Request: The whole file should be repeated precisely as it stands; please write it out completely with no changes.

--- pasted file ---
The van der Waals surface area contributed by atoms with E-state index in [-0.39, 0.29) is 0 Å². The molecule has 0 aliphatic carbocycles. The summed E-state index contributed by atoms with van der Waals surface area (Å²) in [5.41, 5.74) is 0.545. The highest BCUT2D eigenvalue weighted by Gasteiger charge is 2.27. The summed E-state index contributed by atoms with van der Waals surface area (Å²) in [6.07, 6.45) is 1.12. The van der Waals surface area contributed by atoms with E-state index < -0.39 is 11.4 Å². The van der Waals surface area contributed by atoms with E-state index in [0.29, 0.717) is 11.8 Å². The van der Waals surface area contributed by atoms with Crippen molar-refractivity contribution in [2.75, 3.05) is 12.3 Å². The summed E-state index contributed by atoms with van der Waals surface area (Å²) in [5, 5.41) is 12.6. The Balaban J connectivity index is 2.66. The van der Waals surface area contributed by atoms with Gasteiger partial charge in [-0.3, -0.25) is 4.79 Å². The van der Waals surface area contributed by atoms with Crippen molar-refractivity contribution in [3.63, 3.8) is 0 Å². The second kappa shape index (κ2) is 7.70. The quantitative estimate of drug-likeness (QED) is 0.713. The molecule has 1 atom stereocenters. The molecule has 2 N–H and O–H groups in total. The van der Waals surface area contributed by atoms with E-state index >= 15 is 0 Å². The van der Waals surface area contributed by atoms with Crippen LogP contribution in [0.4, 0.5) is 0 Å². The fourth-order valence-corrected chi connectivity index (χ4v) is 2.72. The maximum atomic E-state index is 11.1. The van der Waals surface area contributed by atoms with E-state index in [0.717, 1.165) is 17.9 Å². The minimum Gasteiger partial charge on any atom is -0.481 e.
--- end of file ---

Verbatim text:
The van der Waals surface area contributed by atoms with E-state index in [-0.39, 0.29) is 0 Å². The molecule has 0 aliphatic carbocycles. The summed E-state index contributed by atoms with van der Waals surface area (Å²) in [5.41, 5.74) is 0.545. The highest BCUT2D eigenvalue weighted by Gasteiger charge is 2.27. The summed E-state index contributed by atoms with van der Waals surface area (Å²) in [6.07, 6.45) is 1.12. The van der Waals surface area contributed by atoms with E-state index < -0.39 is 11.4 Å². The van der Waals surface area contributed by atoms with E-state index in [0.29, 0.717) is 11.8 Å². The van der Waals surface area contributed by atoms with Crippen molar-refractivity contribution in [2.75, 3.05) is 12.3 Å². The summed E-state index contributed by atoms with van der Waals surface area (Å²) in [5, 5.41) is 12.6. The Balaban J connectivity index is 2.66. The van der Waals surface area contributed by atoms with Gasteiger partial charge in [-0.3, -0.25) is 4.79 Å². The van der Waals surface area contributed by atoms with Crippen molar-refractivity contribution in [3.63, 3.8) is 0 Å². The second kappa shape index (κ2) is 7.70. The quantitative estimate of drug-likeness (QED) is 0.713. The molecule has 1 atom stereocenters. The molecule has 2 N–H and O–H groups in total. The van der Waals surface area contributed by atoms with E-state index >= 15 is 0 Å². The van der Waals surface area contributed by atoms with Crippen LogP contribution in [0.4, 0.5) is 0 Å². The fourth-order valence-corrected chi connectivity index (χ4v) is 2.72. The maximum atomic E-state index is 11.1. The van der Waals surface area contributed by atoms with E-state index in [0.717, 1.165) is 17.9 Å². The minimum Gasteiger partial charge on any atom is -0.481 e.